Posted by: B Gourley | July 9, 2008


Those who have read Shunryu Suzuki’s book entitled “Zen Mind, Beginner’s Mind” will be familiar with the concept of shoshin, or the “beginner’s mind”. For others it may seem odd that a beginner’s mind would be something to emulate. One may associate the characteristics of being inexperienced or unseasoned with being a beginner. However, there are a number of characteristics of novices and neophytes that are quite virtuous. Ironically, some of these virtues are among the hardest qualities for intermediate and advanced martial artists to master.

Such virtues are not necessarily difficult to understand conceptually. I think that this is among the key differences between wisdom and knowledge. Knowledge that is hard to put into action is typically complex. Wisdom can be quite elementary and still take years of practice to become engrained in action. “Turn the other cheek.” “Desire is the root of suffering.” “Be kind, for everyone you meet is fighting a hard battle.” [i] These are all pieces of wisdom that most children could understand, but which many people spend their whole lives believing without embodying in action.

What is the wisdom of the beginner’s mind? First, beginners have no reason to be arrogant, and, therefore, must be able to shelve their egos. This is an important trait that many skilled martial artists do not display in their everyday lives. Why is it important for a martial artist to be able to eliminate the force of the ego? For one thing, if one has an attachment to self or to one’s self-image, one’s mind can become stuck in thought or emotion at the most inopportune times. One can get caught up in concern about being struck or thrown, and, when this occurs, one is particularly vulnerable. Often watching and waiting with a composed mind until the last instant is the key to avoiding an attack, and it is difficult to avoid “happy feet syndrome” if one is concerned about being struck. In a natural state of mind in which one is fully in the moment, one can be still or move as is appropriate because there is neither anticipation nor fear of consequence to obstruct the mind.

Another factor is that arrogance makes one vulnerable to manipulation. A vain person can be manipulated into attacks that are not ideally timed or conducted. One doesn’t want to be suckered into the wrong fight at the wrong time. I have seen martial artists become quite angered when the legitimacy of the linage they study is caste in doubt. Why not take advantage of being underestimated? Machiavelli said the following about whether it was better to be loved or feared: “…one should wish to be both, but, because it is difficult to unite them in one person, [it] is much safer to be feared than loved…”. I think it would also be nice to be both respected and unflappable, but if they are ever mutually exclusive, it is better to have a composed mind than the deference of others.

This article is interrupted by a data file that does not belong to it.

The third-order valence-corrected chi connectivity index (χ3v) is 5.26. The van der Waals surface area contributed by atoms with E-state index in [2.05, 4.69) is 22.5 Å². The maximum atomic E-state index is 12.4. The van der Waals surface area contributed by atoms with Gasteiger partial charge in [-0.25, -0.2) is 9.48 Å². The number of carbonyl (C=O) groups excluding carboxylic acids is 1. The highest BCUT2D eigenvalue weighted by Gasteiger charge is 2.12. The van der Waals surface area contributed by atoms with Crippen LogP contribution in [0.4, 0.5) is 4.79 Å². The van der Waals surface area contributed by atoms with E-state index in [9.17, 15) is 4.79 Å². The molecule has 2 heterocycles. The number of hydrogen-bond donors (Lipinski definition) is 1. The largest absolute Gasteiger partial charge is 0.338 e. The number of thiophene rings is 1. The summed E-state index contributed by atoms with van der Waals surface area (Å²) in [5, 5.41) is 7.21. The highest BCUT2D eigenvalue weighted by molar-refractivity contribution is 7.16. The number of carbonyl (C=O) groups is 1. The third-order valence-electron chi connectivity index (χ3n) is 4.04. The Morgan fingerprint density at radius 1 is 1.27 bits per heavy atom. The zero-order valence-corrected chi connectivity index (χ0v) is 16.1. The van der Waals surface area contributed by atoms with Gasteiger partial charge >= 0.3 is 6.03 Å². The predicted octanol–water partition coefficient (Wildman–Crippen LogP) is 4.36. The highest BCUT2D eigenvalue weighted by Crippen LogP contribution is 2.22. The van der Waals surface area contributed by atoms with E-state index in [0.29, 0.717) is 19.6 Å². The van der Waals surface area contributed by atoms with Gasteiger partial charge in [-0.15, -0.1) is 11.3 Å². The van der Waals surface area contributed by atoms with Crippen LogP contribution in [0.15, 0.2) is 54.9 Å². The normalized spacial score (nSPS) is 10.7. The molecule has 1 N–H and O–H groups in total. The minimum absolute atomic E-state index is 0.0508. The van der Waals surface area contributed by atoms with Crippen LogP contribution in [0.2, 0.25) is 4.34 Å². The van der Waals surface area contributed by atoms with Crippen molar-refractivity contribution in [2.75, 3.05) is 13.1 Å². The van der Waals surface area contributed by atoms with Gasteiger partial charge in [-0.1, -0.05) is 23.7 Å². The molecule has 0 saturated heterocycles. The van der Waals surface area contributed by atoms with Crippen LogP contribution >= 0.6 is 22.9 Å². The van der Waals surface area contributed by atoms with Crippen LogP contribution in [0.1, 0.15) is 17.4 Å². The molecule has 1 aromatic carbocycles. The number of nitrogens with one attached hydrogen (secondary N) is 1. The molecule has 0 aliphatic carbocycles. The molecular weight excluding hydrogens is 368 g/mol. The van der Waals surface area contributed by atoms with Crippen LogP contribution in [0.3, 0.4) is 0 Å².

Second, beginners are not subject to the primacy fallacy[ii], or other problems stemming from being unable to adjust to new lessons. That is, beginners do not suffer debilitating cognitive dissonance because they are shown something in a different manner than they were previously – because they haven’t seen anything previously. They are tabula rasa. Sometimes, teachers present things in different ways at different stages of the student’s development in order to speak to a particular deficiency or excess in the student’s nature. This often causes difficulties in the mind of the student who cannot reconcile the differences over time. As Suzuki said: “In the beginner’s mind there are many possibilities, but in the expert’s mind there are few.”[iii]

The reason for naming this blog “Shoshin Budo” is in recognition of the beginner’s mind as, ironically, a very high state of mind, and one that should be pursued by martial artists. It also reflects a recognition that embodiment of this concept is one of the lessons for which I am beginning to strive.

[i] The first and second quotes are fundamental to the Christian and Buddhist religions respectively. The final quote is attributable to Plato.
[ii] Thinking that the first way you experience something is the ultimate and insurmountable experience of that thing.
[iii] Suzuki, Shunryu. 2006. Zen Mind, Beginner’s Mind, Boston: Shambhala Press, p. 2


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